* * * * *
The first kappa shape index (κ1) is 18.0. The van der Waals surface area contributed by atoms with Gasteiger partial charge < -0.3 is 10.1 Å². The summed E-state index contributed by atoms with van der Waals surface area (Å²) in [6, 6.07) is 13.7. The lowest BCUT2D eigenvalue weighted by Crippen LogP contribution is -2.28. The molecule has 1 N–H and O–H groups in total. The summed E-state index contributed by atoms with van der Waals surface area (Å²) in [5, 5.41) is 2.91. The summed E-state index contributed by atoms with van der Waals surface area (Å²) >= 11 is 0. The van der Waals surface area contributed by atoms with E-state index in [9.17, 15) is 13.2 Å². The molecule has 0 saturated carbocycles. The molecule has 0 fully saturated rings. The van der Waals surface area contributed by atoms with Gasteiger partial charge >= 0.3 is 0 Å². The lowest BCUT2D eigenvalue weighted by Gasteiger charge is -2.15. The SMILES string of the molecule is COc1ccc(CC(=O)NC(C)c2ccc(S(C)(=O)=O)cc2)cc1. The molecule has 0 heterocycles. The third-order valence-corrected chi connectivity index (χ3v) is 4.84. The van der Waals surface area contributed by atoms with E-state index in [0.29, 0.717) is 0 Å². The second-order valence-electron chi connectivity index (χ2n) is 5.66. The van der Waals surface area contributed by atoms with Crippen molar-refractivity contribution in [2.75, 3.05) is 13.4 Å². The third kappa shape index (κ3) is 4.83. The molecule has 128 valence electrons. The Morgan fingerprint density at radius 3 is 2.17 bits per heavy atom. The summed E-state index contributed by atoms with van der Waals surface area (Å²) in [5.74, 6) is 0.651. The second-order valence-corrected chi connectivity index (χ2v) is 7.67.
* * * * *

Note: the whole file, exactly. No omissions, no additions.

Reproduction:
The first kappa shape index (κ1) is 18.0. The van der Waals surface area contributed by atoms with Gasteiger partial charge < -0.3 is 10.1 Å². The summed E-state index contributed by atoms with van der Waals surface area (Å²) in [6, 6.07) is 13.7. The lowest BCUT2D eigenvalue weighted by Crippen LogP contribution is -2.28. The molecule has 1 N–H and O–H groups in total. The summed E-state index contributed by atoms with van der Waals surface area (Å²) in [5, 5.41) is 2.91. The summed E-state index contributed by atoms with van der Waals surface area (Å²) >= 11 is 0. The van der Waals surface area contributed by atoms with E-state index in [9.17, 15) is 13.2 Å². The molecule has 0 saturated carbocycles. The molecule has 0 fully saturated rings. The van der Waals surface area contributed by atoms with Gasteiger partial charge >= 0.3 is 0 Å². The lowest BCUT2D eigenvalue weighted by Gasteiger charge is -2.15. The SMILES string of the molecule is COc1ccc(CC(=O)NC(C)c2ccc(S(C)(=O)=O)cc2)cc1. The molecule has 0 heterocycles. The third-order valence-corrected chi connectivity index (χ3v) is 4.84. The van der Waals surface area contributed by atoms with E-state index in [0.29, 0.717) is 0 Å². The second-order valence-electron chi connectivity index (χ2n) is 5.66. The van der Waals surface area contributed by atoms with Crippen molar-refractivity contribution in [2.75, 3.05) is 13.4 Å². The third kappa shape index (κ3) is 4.83. The molecule has 128 valence electrons. The Morgan fingerprint density at radius 3 is 2.17 bits per heavy atom. The summed E-state index contributed by atoms with van der Waals surface area (Å²) in [5.74, 6) is 0.651. The second-order valence-corrected chi connectivity index (χ2v) is 7.67.